Ship of the desert: Camels of Arabia suspected of carrying deadly virus cargo
Steve Connor is the Science Editor of The Independent and i. He has won many awards for his journalism, including five-times winner of the prestigious British science writers’ award; the David Perlman Award of the American Geophysical Union; four times highly commended as specialist journalist of the year in the UK Press Awards; UK health journalist of the year and a special merit award of the European School of Oncology for his investigations into the tobacco industry. He has a degree in zoology from the University of Oxford and has a special interest in genetics and medical science, human evolution and origins, climate change and the environment.
Friday 09 August 2013
The one-humped dromedary camel of Arabia may be the source of a mysterious respiratory virus that emerged without warning last year causing kidney failure and severe pneumonia and leading to the death of about half the people known to be infected.
Scientists have found antibodies to the Middle East respiratory syndrome cornonavirus (MERS-CoV) in blood samples taken from about 50 dromedary camels living in Oman in the Arabian Peninsula. The virus has so far killed more than 40 people in the world, including three in the UK.
The researchers believe the results indicate that camels may be acting as a reservoir for the virus to jump the “species-barrier” to humans, given that the animals are widely used for racing, as well as their meat and milk, in countries where the virus has infected people.
“As new human cases of MERS-CoV continue to emerge, without any clues about the sources of infection except for people who caught it from other patients, these new results suggest that dromedary camels may be one reservoir of the virus that is causing MERS-CoV in humans,” said Chantal Reusken of the National Institute for Public Health and the Environment in Bilthoven, the Netherlands.
“Dromedary camels are a popular animal species in the Middle East, where they are used for racing, and also for meat and milk, so there are different types of contact of humans with these animals that could lead to transmission of a virus,” Dr Reusken said.
The study, published in the journal The Lancet Infectious Diseases, tested a range of domestic animals for viral antibodies, including the two-humped Bactrian camel, but found positive results only in dromedary camels.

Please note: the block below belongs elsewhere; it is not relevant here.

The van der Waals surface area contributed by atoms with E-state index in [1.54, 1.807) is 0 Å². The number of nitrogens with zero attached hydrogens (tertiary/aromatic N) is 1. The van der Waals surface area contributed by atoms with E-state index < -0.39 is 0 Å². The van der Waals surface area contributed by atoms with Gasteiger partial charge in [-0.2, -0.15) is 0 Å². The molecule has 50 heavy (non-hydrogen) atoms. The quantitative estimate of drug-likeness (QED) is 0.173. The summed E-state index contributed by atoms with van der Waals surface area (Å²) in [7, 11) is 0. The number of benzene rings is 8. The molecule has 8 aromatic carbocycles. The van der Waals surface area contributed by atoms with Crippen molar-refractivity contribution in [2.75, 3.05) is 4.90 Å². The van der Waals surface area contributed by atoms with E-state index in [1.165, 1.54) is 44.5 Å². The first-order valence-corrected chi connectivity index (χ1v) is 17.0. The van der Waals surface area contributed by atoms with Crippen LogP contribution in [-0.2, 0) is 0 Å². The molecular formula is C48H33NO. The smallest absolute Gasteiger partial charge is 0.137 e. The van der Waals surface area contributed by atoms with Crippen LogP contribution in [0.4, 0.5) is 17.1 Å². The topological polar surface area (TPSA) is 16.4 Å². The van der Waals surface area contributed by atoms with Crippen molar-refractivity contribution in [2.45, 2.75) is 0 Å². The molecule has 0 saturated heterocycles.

Antibody tests only show that an animal has been exposed to virus, rather than still being infected. The scientists said further tests are now needed to see if camels are chronically infected with MERS-CoV, which would suggest that they are acting as a reservoir for human infections.
“Research efforts are now needed to focus on well-designed animals studies in the Middle East, concentrating on finding the virus that triggers these antibodies in dromedaries, and comparing them with the virus from human patients, ensuring that as much information as possible is gathered about patients’ contacts with animals and animal products such as camel milk,” the researchers said.
In at least one patient, a man from the United Arab Emirates who was treated in Germany, there was close contact with camels. The man, who died in hospital aged 73, had owned racing camels.
The World Organisation for Animal Health said earlier this year, before this latest study, that there is little evidence that camels may be involved in the transmission of the virus to humans.
- 1 Which country would be hardest to invade?
- 2 The man who filmed the Freddie Gray video has been arrested at gunpoint
- 3 Royal baby girl born: Duchess of Cambridge's second child will be a princess thanks to Queen
- 5 Teen suffers embarrassing wardrobe malfunction in front of deputy PM
Which country would be hardest to invade?
The Rothschild Libel: Why has it taken 200 years for an anti-Semitic slur that emerged from the Battle of Waterloo to be dismissed?
The man who filmed the Freddie Gray video has been arrested at gunpoint
UK weather: Severe weather warning for snow and torrential rain over bank holiday weekend
Royal baby girl born: Duchess of Cambridge's second child will be a princess thanks to Queen
Over 50,000 families shipped out of London boroughs in the past three years due to welfare cuts and soaring rents
EU asylum policy is 'a direct threat to our civilisation', says Nigel Farage
Indonesia executions live: 'Hysterical' families heard prisoners being shot dead by firing squad
General Election 2015: SNP and its activists 'openly racist' towards the English, Farage says
EU exit would hit UK economy much harder than neighbouring countries, study finds
General Election 2015: UK will be 'run for the wealthy and powerful' if Tories retain power, Labour warns
£28000 - £45000 per annum: Recruitment Genius: A Senior Digital Marketing Cons...
£16640 - £18500 per annum: Recruitment Genius: An Assistant Stores Keeper is r...
£16000 - £18500 per annum: Recruitment Genius: This is an excellent opportunit...
£17000 - £30000 per annum: Recruitment Genius: Developer required to join a bu...